Here are some Eskimo rolling myths you may hear at some point in your whitewater kayaking journey.
(If you do, consider telling the person talking that "I've read the blog post, so I know that what you're saying is complete otter spittle.")
Myth 1. "You will lose your roll at some point."
No you won't, not if you keep practicing it and are tough on yourself as far as always trying to have the best possible technique.
Don't be afraid to be an advanced boater who still starts out a pool session doing hip snaps at the side of the pool. Many of the good Class V boaters I know have gone through periods during which they've struggled with their roll, that's pretty normal - but you don't have to lose it.
Myth 2. "You shouldn't be flipping over."
Flipping and (hopefully) rolling are just part of kayaking, unless you are always on flat water or paddling way below your skill level. Trying new things and (gasp) failing occasionally is part of the fun, or should be. Don't let people make you feel bad about it.
Of course as you learn to brace better you'll flip less, and as you get into harder whitewater flipping (and especially not rolling up) become more consequential, but most people who push themselves even a little bit are going to flip at some point, whether it's on Class II or Class V.
The people who are most severe about it tend to be very stylish paddlers who don't think you should try anything unless you're almost sure to crush the line, or more timid boaters who often don't have a great roll themselves. Wish them well, don your nose plugs, and carry on.
Myth 3. "The roll requires strength."
No it doesn't. OK, you have to be able to hold a paddle and rotate your torso, but that's basically it as long as your technique is correct. Being flexible will actually help your roll a lot more, so it's worth doing stretches that increase your ability to bend sideways.
Myth 4. "Your roll is getting sketchy? You just need some river time."
Umm, no. Yes, it's true that playboating and doing things that make you flip a lot can be super helpful in terms of teaching you how to combat roll in all kinds of positions and river situations - but that's if you already have a solid roll.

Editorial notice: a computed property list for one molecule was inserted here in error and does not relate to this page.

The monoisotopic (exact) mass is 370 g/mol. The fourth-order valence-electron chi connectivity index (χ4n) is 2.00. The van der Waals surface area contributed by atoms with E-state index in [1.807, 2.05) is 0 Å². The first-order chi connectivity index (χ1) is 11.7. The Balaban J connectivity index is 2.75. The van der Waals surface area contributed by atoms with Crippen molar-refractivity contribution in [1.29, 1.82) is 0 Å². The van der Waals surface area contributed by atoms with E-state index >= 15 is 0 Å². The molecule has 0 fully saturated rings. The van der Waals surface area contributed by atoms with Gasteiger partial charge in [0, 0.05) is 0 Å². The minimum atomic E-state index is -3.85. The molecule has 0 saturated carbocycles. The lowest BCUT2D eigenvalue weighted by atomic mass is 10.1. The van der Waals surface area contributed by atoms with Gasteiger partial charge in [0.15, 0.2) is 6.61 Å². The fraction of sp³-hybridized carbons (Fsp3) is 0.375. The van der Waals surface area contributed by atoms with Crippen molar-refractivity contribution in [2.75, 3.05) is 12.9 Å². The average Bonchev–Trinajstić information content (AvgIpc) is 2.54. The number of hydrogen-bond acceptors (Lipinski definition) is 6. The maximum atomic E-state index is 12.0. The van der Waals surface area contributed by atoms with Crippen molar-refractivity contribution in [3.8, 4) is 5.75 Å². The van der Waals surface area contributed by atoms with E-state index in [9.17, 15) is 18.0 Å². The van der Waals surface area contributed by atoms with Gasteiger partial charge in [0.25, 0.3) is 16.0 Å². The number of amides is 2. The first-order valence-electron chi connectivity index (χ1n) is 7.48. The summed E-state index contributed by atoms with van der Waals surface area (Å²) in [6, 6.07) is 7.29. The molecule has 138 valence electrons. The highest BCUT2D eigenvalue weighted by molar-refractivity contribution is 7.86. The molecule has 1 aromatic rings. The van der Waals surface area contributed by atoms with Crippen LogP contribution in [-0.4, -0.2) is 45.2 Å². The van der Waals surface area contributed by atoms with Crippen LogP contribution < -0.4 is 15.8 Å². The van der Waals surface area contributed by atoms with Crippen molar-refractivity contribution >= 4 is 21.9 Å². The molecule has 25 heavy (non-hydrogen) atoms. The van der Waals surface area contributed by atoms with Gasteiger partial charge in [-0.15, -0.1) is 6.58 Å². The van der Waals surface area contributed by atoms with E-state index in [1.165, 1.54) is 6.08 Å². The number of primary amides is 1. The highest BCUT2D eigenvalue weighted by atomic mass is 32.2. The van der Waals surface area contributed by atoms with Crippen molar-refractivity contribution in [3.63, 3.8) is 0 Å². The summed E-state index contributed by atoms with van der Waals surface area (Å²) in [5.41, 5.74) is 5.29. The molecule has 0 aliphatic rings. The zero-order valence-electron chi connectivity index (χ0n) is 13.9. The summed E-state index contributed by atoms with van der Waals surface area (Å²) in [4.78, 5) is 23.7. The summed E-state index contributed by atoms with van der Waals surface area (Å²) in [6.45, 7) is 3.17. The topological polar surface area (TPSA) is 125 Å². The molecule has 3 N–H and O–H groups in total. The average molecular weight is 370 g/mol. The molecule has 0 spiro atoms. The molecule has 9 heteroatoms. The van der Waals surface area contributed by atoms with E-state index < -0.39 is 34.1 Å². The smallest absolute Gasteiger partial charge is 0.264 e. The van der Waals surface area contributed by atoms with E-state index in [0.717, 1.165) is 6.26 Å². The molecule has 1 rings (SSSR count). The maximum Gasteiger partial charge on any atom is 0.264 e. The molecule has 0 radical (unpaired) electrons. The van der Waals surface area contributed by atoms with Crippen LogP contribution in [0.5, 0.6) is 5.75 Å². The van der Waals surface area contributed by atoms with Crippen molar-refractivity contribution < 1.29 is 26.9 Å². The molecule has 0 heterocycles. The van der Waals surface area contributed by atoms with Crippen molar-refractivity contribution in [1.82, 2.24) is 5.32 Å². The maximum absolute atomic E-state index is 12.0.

If your roll is shakey to the point that you've started getting nervous, you're not sure you can roll up, and your technique is deteriorating, then you probably need flat water time, not river time.
Being scared that you're not going to make the roll makes you more likely to pull your head, which makes you more likely to miss your roll or try to muscle yourself up, and overall learn muscle memory for crappy form.
It is extremely useful to step back a pace or two and give yourself a chance to re-solidify your technique without the additional stress of doing it in moving water and/or having to making it upright before a downriver feature, all of which can lead to causing your technique to deteriorate further.
Myth 5. "Using the extended (Pawlata) paddle roll to learn the Eskimo roll is cheating."
No, it isn't, not if you use it as a training tool, just like a gymnast uses a suspension harness as a tool to let their body learn the correct body mechanics for a tumbling or balance bar routine.
(In case you haven't seen it yet: This is a roll in which you increase your leverage by moving your hands down towards the non-power end of your paddle.)
The way I learned it was, for a right side (typical "on side") roll, put the left hand on the end of the left paddle blade and my right hand about on the middle of the paddle shaft. You can also do it with your non-power hand at the base of the paddle blade instead of on the actual blade.
The thing to understand is that this is a training tool. Of course you're not supposed to use the extra leverage to shlep up crappo rolls, the point is to give yourself some leeway that allows you to work on perfecting your technique.
You don't see those gymnastic harnesses in the Olympics, right? The harness is a training tool to help that person develop the correct technique and muscle memory that gets them to the Olympics. Why is this concept so hard for some people to understand? But I digress.